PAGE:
Friday 4 April 2014

April 2014 - speeding up the drying process for papier-mache.

I tried drying out air dried papier-mache in a microwave oven last year and it worked perfectly. Also rolled loo paper beads, dipped in water, squeezed to shape.
 Now I am about to run some experiments so that I can teach a class of 6 people how to make a reasonably crisp, hard dish/platter/bowl that can then be decorated in 1 hour or even less.

All my previous workshops have taken place over a weekend in my kitchen and of course I had my trusty old Rayburn to lend a hand
overnight. People very often like to learn a craft in a day or even half a day, or at least, the beginnings of one so that they can then decide whether it's something they'd like to pursue as a hobby. I meet lots of people who love to have a day out with a friend or friends or family, learn something together, meet new, like minded people, have lunch and take a finished piece home with them. So, I'm tailoring workshops to cater for these kinds of events as well as my workshops that take place over a weekend and/or over 2 or 3 half or full days. Some simply processes demand more time.
I'm using a flat bottomed Pyrex dish in this video and putting good old Cling Film inside it by way of a release agent. It can then be removed after the first 2 or 3 layers as the dish will usually hold it's shape by then. You are the judge of it.
I ripped layers of white photo-copying paper and a cold water and plain white flour mix.
  It's simply 1 part cold water added to 1 part flour. I also added a desert spoonful of cornflour as it makes for a smoother mix. It's very important to microwave in short
  blasts of a few seconds and then let out the steam.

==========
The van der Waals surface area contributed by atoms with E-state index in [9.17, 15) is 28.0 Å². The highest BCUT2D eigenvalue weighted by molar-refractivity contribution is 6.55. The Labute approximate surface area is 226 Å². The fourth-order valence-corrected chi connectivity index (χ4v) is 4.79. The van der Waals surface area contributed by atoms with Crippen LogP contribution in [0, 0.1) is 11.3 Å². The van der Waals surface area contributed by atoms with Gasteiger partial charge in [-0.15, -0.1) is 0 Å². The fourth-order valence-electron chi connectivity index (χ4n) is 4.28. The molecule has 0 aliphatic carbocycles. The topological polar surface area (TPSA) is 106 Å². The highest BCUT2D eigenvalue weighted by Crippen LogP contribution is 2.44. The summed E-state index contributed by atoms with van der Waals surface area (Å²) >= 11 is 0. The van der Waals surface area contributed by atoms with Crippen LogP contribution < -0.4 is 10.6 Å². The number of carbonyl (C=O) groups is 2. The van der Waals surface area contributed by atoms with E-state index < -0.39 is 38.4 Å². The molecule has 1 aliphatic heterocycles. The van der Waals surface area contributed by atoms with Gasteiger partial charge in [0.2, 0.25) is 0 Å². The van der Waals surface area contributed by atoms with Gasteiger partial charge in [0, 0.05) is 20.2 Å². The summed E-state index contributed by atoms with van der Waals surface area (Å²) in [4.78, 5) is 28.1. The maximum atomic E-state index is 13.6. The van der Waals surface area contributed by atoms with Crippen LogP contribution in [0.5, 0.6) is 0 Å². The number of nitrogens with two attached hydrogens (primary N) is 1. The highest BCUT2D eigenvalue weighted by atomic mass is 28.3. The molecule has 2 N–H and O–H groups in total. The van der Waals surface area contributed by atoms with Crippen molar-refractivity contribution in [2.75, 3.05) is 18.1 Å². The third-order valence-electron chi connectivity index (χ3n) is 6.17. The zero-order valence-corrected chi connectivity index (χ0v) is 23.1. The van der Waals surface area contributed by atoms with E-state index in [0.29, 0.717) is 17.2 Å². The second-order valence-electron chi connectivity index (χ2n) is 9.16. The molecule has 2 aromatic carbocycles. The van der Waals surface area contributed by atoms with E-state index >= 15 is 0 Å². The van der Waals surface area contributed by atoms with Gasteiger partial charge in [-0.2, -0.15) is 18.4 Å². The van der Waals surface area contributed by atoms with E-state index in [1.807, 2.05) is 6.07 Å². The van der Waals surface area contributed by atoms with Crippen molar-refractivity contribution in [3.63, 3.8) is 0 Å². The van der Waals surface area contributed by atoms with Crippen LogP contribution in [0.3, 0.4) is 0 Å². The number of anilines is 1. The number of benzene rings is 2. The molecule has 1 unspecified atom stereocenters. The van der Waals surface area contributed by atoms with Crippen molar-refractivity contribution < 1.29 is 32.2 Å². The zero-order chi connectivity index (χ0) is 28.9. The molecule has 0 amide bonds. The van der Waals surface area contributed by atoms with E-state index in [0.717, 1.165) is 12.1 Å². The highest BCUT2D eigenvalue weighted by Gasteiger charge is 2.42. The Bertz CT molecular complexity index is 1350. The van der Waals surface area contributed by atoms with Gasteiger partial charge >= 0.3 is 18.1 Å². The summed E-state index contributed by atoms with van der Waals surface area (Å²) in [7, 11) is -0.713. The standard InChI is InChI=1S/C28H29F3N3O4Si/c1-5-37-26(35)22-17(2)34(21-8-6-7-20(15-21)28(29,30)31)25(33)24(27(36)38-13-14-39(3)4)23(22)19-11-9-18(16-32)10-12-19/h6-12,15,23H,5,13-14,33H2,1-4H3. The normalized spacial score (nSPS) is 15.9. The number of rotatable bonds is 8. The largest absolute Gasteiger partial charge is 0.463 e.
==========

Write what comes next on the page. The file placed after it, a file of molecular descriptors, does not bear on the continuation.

My smaller objects could be dry in 4 seconds, so it's 
important to really
concentrate only on 
the job in hand and 
not wander off and 
start something else!
The colours look rather darker than they are here in the photographs. In fact the bowl looks rather lovely just as it is. It's very light weight and very strong and can be made in half an hour!   This process does allow papier-mache bowls to be made in one day or even half day workshops and be able to decorate in the same day. Shapes will of course depend on the Pyrex dish being used. 
For larger pieces I would still use more traditional methods of working on large balloons, buoys, clay plaques or plaster moulds.
I found an interesting link for working with Plaster of Paris here
for anyone interested. I use PoP for a number of things and it's important to be aware that reuse of your uncontaminated Plaster of Paris can be accomplished by breaking the set plaster into small pieces, placing it in an old roasting pan and reheating it to its melting point -- 325 degrees Fahrenheit -- to remove water. When the material can easily be crushed into powder it is ready for reuse. Complete the process away from other projects and follow recommended safety precautions. These include wearing goggles for eye protection, a face mask to prevent inhalation of dust particles and gloves to prevent skin irritation. I've heard that it can also be composted but I have yet to experiment with this fact.
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